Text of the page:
"elias ghanem" <e(dot)ghanem(at)acteos(dot)com> wrote:
> here's more details as you requested
You didn't include an EXPLAIN ANALYZE of the UPDATE statement.
> -The version of postgres is 8.4 (by the way select pg_version() is
> not working but let's concentrate on the query issue)
As far as I know, there is no pg_version() function; try
Sometimes the exact version is relevant to a performance issue, but
there aren't many of fixes for performance regression in 8.4 minor
releases, so it might not matter in this particular case.
> -Concerning the postgresql.conf file I've tried to changed the
> default values such as: shared_buffers and effective_cache_size.
> but this did not change the result.
Perhaps not, but other settings might help performance. Am I to
understand that you're running an "out of the box" configuration,
with no tuning yet?
> -The WAL IS NOT ON DIFFERENT DISK, THEY ARE ON THE SAME DISK WHER
> THE DB IS (for the moment I don't have the possibility of moving
> them to another disk but maybe "just for testing" you can tell me
> how I can totally disable WAL if possible).
You can't totally disable it, as it is there primarily to ensure
database integrity. There are several ways to tune it, based on the
number of WAL segments, the WAL buffers, the background writer
aggressiveness, various delays, etc. Understanding the workload is
key to appropriate tuning.
> I'm using postgresql 8.4 on Linux machine with 1.5 GB RAM, and I'm
> issuing an update query with a where clause that updates
> approximately 100 000 rows in a table containing approximately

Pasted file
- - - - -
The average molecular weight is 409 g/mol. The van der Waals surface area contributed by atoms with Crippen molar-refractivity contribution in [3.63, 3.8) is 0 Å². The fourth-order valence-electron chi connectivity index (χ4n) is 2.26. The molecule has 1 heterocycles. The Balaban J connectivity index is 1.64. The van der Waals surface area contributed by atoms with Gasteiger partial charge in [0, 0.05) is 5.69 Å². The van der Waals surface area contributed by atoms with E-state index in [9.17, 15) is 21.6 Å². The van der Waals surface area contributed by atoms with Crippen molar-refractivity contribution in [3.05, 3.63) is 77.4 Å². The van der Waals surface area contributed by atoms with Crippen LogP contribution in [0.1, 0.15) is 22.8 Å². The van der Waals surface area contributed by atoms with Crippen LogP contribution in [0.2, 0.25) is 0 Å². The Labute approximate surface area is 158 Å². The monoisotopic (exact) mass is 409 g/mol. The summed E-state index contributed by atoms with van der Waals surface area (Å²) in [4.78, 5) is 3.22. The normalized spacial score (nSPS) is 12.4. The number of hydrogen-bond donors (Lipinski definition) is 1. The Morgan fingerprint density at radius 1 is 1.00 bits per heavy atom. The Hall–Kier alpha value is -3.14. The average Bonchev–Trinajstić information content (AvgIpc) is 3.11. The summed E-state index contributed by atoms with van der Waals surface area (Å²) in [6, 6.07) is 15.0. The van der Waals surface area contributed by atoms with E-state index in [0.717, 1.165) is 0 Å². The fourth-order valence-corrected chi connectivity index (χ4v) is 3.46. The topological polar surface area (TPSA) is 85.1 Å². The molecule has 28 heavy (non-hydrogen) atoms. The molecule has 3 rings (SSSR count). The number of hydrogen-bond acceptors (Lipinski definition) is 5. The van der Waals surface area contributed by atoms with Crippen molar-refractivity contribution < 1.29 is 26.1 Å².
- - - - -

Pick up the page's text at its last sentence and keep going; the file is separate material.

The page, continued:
> 3 200 000 rows.
This is not a use case where PostgreSQL shines; it is, however, a
rather unusual use case in normal operations. I'm curious why
you're testing this -- if we understood the real problem behind the
test we might be able to provide more useful advice. "Teaching to
the test" has its limitations.
> The update query is very simple: UPDATE IN_SORTIE SET VALIDE =
> VALIDE WHERE VALEUR < 0.83 (the where clause is used to limit the
> affected rows to ~ 100 000, and the "SET VALIDE = VALIDE" is only
> on purpose to keep the data of the table unchanged).
So you want to optimize a query which does absolutely nothing to the
data. It's not hard to make that particular case *much* faster,
which again leads one to wonder what you're *really* trying to
optimize. If we knew that, it might open up options not applicable
to the synthetic case.
> (the function is called 100 times with a vacuum analyze after
> each call for the table).
> So the average execution time of the function is around 2.5 mins,
> meaning that the update query (+ the vacuum) takes 2.5 mins to
Vacuuming normally happens as a background or off-hours process, so
as not to slow down user queries. Now, running ten million updates
against a table with 3.2 million rows without vacuuming would cause
its own set of problems; so we're back to the question of -- if you
really don't want to do ten million updates to a three million row
table to make no changes, what is it that you *do* want to do for
which you're using this test to optimize? Any advice given without
knowing that would be a shot in the dark.
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